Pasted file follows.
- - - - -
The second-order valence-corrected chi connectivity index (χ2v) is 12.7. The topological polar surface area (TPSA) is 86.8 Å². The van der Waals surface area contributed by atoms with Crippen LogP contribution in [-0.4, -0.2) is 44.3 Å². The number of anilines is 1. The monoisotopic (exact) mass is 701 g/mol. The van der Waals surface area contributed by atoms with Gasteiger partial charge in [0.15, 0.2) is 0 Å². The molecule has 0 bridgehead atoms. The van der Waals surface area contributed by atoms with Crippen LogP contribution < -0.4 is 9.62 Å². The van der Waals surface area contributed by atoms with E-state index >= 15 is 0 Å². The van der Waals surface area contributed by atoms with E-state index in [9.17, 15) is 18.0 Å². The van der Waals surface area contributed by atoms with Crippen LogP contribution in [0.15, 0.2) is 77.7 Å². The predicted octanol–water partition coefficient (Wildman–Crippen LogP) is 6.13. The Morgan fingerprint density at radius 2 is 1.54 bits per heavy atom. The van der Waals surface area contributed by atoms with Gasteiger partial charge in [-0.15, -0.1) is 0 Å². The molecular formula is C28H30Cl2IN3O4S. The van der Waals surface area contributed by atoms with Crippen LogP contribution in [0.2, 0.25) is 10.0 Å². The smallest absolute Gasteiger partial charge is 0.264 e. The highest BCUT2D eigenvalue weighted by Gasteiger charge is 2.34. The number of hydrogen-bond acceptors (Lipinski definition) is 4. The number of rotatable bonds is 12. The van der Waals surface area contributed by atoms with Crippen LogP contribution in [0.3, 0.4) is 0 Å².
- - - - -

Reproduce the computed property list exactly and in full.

The second-order valence-corrected chi connectivity index (χ2v) is 12.7. The topological polar surface area (TPSA) is 86.8 Å². The van der Waals surface area contributed by atoms with Crippen LogP contribution in [-0.4, -0.2) is 44.3 Å². The number of anilines is 1. The monoisotopic (exact) mass is 701 g/mol. The van der Waals surface area contributed by atoms with Gasteiger partial charge in [0.15, 0.2) is 0 Å². The molecule has 0 bridgehead atoms. The van der Waals surface area contributed by atoms with Crippen LogP contribution < -0.4 is 9.62 Å². The van der Waals surface area contributed by atoms with E-state index >= 15 is 0 Å². The van der Waals surface area contributed by atoms with E-state index in [9.17, 15) is 18.0 Å². The van der Waals surface area contributed by atoms with Crippen LogP contribution in [0.15, 0.2) is 77.7 Å². The predicted octanol–water partition coefficient (Wildman–Crippen LogP) is 6.13. The Morgan fingerprint density at radius 2 is 1.54 bits per heavy atom. The van der Waals surface area contributed by atoms with Gasteiger partial charge in [-0.15, -0.1) is 0 Å². The molecular formula is C28H30Cl2IN3O4S. The van der Waals surface area contributed by atoms with Crippen LogP contribution in [0.2, 0.25) is 10.0 Å². The smallest absolute Gasteiger partial charge is 0.264 e. The highest BCUT2D eigenvalue weighted by Gasteiger charge is 2.34. The number of hydrogen-bond acceptors (Lipinski definition) is 4. The number of rotatable bonds is 12. The van der Waals surface area contributed by atoms with Crippen LogP contribution in [0.3, 0.4) is 0 Å².